There Is Still a Fighting Chance
Late Tuesday night, it appeared that Donald Trump had won reelection rather decisively. Not only had he scored a historic win in Florida (about which more later), but the results being reported at 11 p.m. Eastern showed the president with commanding leads in Pennsylvania, Michigan, and Wisconsin. By the time I woke up Wednesday morning, however, those states had all been flipped into Joe Biden’s column, and cable TV news was claiming — contrary to evidence — that Georgia was still “too close to call.”
The Democrat I mocked as “Landslide Joe” failed to meet expectations, and Democrats also lost important down-ticket races where they squandered tens of millions of dollars trying to take Senate and House seats that the GOP won. Mitch McConnell cruised to reelection in Kentucky, and Lindsey Graham fought off a well-funded challenger in South Carolina.
Details of presidential results in the states that will decide the winner of this election are something that pundits will be chewing over all day, if not for weeks to come. What we can conclude now — without knowing the final official outcome — is that Trump wildly outperformed the results predicted by public opinion polls. Not only that, even if Trump should eventually get edged out in the Electoral College vote, he did better than either of the two most recent Republican presidential candidates.
In 2008, the late Sen. John McCain got 45.7 percent of the popular vote (59.9 million to Barack Obama’s 69.5 million) and 173 Electoral College votes. In 2012, Mitt Romney got 47.2 percent of the popular vote (60.9 million to Obama’s 65.9 million) and 206 Electoral College votes. As of Wednesday morning, Trump had 48 percent of the popular vote (67.3 million to Biden’s 69.6 million) and 213 Electoral College votes.
Those numbers matter, because all the weak, wussy, sold-out, backstabbing, open-borders turncoats of the GOP’s “Never Trump” faction — Rick Wilson and that crowd of cheapjack swindlers — expected voters to repudiate Trump by a decisive margin. Instead, the president in his reelection campaign outperformed either of the two RINO losers that the Republican Party nominated against Obama. The “Never Trump” contingent is finished, wiped out, forever discredited as pundits, analysts, or strategists to whom any conservative ought to pay heed. Block their accounts on Twitter and pretend they have ceased to exist.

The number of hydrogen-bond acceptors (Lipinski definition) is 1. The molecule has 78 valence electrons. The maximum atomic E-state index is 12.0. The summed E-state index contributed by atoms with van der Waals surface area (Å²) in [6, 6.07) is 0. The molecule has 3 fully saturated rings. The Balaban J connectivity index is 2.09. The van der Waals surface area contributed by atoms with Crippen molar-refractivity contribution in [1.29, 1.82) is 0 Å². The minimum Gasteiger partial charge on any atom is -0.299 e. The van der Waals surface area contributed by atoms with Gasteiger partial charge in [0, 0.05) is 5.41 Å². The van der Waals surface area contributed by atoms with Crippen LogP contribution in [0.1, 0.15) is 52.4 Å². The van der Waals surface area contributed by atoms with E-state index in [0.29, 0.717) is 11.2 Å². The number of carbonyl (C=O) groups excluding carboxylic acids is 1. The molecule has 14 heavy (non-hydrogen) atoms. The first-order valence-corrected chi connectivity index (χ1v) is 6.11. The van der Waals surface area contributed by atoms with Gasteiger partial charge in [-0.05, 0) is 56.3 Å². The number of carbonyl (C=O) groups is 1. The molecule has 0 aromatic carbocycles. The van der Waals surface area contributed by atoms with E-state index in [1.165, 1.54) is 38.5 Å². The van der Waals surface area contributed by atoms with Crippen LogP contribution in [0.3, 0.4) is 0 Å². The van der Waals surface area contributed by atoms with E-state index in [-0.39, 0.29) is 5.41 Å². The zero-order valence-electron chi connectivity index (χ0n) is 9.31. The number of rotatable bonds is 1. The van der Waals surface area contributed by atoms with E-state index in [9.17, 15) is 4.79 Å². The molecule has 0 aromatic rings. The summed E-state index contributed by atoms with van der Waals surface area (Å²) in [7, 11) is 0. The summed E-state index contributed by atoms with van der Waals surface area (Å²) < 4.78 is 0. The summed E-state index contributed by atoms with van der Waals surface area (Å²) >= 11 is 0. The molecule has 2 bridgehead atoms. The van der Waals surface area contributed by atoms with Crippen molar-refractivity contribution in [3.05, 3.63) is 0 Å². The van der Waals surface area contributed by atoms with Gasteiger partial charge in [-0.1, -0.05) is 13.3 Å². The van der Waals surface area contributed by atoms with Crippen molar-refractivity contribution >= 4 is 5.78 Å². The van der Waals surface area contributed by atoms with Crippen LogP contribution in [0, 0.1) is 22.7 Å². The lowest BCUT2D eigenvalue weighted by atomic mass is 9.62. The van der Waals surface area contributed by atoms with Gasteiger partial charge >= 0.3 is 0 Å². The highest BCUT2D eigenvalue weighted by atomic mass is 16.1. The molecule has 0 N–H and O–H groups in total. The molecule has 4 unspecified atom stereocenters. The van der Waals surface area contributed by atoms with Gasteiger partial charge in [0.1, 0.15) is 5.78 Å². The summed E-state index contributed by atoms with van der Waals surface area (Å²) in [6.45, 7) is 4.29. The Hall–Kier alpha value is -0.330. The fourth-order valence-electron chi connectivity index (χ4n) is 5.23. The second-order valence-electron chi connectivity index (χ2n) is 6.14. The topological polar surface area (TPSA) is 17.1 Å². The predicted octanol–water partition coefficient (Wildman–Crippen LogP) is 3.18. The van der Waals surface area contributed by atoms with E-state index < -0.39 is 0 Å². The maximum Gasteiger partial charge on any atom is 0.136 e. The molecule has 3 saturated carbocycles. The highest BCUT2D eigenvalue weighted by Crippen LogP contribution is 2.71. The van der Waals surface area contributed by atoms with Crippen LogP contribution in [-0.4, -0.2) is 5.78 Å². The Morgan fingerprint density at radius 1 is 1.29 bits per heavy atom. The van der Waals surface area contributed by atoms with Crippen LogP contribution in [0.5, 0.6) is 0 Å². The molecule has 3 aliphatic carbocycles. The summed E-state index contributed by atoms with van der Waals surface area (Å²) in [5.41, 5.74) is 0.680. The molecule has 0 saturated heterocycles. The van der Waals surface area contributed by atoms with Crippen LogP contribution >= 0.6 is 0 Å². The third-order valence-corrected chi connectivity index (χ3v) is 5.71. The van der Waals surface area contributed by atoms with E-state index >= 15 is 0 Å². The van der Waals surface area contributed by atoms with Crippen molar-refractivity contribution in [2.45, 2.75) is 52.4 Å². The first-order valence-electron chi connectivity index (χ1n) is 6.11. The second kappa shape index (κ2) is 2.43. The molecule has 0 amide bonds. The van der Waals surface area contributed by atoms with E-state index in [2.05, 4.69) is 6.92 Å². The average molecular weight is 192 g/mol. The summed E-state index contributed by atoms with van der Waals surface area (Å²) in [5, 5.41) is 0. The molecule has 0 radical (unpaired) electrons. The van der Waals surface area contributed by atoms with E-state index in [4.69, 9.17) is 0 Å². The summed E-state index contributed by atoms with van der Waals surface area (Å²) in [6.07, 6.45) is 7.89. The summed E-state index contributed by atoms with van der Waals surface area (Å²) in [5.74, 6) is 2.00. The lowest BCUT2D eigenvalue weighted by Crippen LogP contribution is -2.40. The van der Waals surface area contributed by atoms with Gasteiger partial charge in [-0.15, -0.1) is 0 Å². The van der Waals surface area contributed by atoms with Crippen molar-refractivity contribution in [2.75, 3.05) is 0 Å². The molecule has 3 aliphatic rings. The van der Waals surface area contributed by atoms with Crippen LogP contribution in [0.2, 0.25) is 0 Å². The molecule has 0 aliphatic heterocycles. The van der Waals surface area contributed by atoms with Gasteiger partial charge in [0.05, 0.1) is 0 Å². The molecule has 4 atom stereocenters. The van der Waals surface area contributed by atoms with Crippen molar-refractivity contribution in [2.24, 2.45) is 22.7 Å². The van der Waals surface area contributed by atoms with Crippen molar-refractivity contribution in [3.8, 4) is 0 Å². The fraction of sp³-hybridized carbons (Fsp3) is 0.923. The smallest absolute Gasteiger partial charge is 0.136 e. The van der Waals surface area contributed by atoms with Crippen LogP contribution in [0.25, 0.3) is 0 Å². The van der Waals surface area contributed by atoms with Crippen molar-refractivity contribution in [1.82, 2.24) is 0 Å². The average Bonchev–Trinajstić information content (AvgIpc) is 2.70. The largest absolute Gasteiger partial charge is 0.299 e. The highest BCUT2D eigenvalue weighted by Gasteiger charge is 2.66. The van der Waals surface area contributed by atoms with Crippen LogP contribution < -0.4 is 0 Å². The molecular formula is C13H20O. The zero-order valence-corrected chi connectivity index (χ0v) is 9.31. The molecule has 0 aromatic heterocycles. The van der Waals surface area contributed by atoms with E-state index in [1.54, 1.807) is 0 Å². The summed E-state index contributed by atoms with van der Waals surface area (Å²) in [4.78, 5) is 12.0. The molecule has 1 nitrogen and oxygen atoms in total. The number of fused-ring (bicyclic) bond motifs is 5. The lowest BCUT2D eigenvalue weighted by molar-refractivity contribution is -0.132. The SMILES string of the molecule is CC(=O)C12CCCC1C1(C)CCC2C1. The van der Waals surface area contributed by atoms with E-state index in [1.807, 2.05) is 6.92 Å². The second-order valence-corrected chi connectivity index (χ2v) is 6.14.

Now, let’s talk about how badly the pollsters blew it this time. The final RealClearPolitics average of national polls had Biden winning by more than 7 points, 51.2 percent to 44 percent for Trump. They missed the margin by about 5 points, mostly because Trump got about 4 percentage points more than the polls predicted. Thus, “shy” Trump voters (those unwilling to talk to pollsters) were a major element of these predictive errors.
Among the worst-performing polls was once-respectable Quinnipiac University, whose final poll had Biden winning by 11 points (50-39), and which also predicted Biden to win Florida by 5 points (47-42) and Ohio by 4 points (47-43). In fact, Trump won Ohio with a solid 8-point margin (53-45) and won Florida 51-48. How Quinnipiac missed Ohio so badly is a mystery to me. Less than two weeks before Election Day, I spent a few days in Ohio, and the countryside was covered in Trump signs. This was a state where Trump beat Hillary Clinton by an 8-point margin in 2016, and there was no actual reason to think Ohioans liked Biden any better than they liked Hillary. Intelligent observers must suspect that these pollsters were propaganda agents in what American Thinker contributor Dex Bahr calls “a psy-ops [psychological operations] campaign against conservative morale.”
By the way, remember all that excited pre-election talk in the liberal media about flipping Texas “blue”? Didn’t happen. Not even close. Trump carried the Lone State with a comfortable margin of over 600,000 votes, 52-46. Republican Sen. John Cornyn was reelected with a margin of more than a million votes, 54-44, not a single Republican-held House seat was flipped by Democrats, and the Texas GOP also turned back a well-funded Democratic effort to win the lower chamber of the state legislature. Whatever else happened on Election Night, it was not the fabled “blue wave” Democrats and their media allies had hyped.
The most encouraging result Tuesday was Trump’s solid win in Florida. Early on Election Night, it became apparent that surprisingly strong support from Latino voters in the Miami area had destroyed the Biden campaign’s hope of winning the Sunshine State. Even while the chyrons on cable-news networks continued to show Florida “too close to call,” the Miami-Dade numbers told the tale of a Republican victory. Bertica Cabrera Morris, a GOP strategist and board member of Latinos for Trump, told NBC News, “Trump showed up in Florida. He asked us what our issues are and he addressed them. He didn’t take us for granted.” Exit polls indicate that Trump got nearly half (47 percent) of the Hispanic vote in Florida, and, considering Trump’s “build the wall” stance against illegal immigration, this indicates how wrong it is to view Latino voters as a single-issue monolith.
We still don’t know the final result (see Melissa Mackenzie’s analysis of the situation this morning), but what we do know should be encouraging for conservatives. Even if Biden is inaugurated as the next president, the Republican Party is still viable, and the potential of Trump-style “America First” populism going forward is very promising. America is not doomed, and we still have a fighting chance to save our constitutional republic.
Published at Wed, 04 Nov 2020 17:27:05 +0000